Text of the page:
The contentious issue of village green applications is an increasing threat to local authorities seeking to sell land for development as a way of raising much-needed cash, guests heard at Hill Dickinson's annual developers conference at Chester Zoo yesterday.
John Holmes, partner and head of planning, told the 120 attendees at the half-day conference that the Supreme Court's (formerly House of Lords) ruling this year on a long-running legal row in Redcar made it difficult for developers and councils to defeat village green applicants.
A resident challenged Redcar & Cleveland Council and Persimmon's plans to build new houses on a municipal golf course, arguing that he and others had used the golf course for recreational use – as a shortcut, for sport and for dog-walking – and they had a right to continue to do so. The Supreme Court agreed the residents had such a right.
Holmes said simply erecting written notices that open space was to be used for development was not enough to overcome village green applications. The best way to challenge applicants was to visit the site and ask people in person to leave the land and to do this regularly.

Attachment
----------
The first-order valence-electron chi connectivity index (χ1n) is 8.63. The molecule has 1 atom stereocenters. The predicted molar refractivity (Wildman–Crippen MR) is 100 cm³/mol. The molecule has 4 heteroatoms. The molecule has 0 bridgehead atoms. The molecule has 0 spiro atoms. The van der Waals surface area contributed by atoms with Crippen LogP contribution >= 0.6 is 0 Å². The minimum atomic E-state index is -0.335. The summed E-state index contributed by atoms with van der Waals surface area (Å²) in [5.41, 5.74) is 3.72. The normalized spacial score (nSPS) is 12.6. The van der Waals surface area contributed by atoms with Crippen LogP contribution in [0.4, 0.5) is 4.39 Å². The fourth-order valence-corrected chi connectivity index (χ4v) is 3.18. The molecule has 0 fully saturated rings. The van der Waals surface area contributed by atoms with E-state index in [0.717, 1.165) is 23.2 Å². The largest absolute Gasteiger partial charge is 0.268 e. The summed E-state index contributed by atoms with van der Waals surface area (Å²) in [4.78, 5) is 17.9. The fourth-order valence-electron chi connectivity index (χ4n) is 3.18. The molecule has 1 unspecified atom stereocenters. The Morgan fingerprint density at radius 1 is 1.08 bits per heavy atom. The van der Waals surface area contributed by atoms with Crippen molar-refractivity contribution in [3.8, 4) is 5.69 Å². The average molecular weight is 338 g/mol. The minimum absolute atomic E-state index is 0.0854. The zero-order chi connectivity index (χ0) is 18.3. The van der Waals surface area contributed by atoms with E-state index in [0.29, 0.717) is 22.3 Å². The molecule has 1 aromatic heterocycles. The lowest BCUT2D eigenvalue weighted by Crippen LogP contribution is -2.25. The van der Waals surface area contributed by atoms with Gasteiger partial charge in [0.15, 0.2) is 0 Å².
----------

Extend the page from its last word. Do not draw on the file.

A dozen questions from the floor followed the presentation and among those putting their hand up was a representative from Peel's land bank management team. She said expecting a landowner with tens of thousands of acres, both rural and urban, to have people positioned around its land to ask recreational users to leave was unmanageable.
Another person asked about insuring against village green applications to cover the cost of suing the vendor if a problem arose after land was acquired.
Wirral Council is among those trying to sell land to raise revenue but has faced a village green application at a site in Thingwall. Other village green applications were cited in Wigan and Rochdale.
Applicants can register a potential development as a village green for up to two years after they last used it, further extending the problem for housebuilders and others.
Holmes said residents were even trying to protect school sites from being sold after a school has closed, claiming they had a right to walk their dogs on the school fields.
Guests heard four lectures during the afternoon. Also speaking were Ralph Bullivant on the enforceability of contracts for the sale of flats, Mike Woolley on construction contract letters of intent and Bill Chandler on restrictive covenants and competition law.
The lectures were followed by guided tours of the zoo and a barbeque.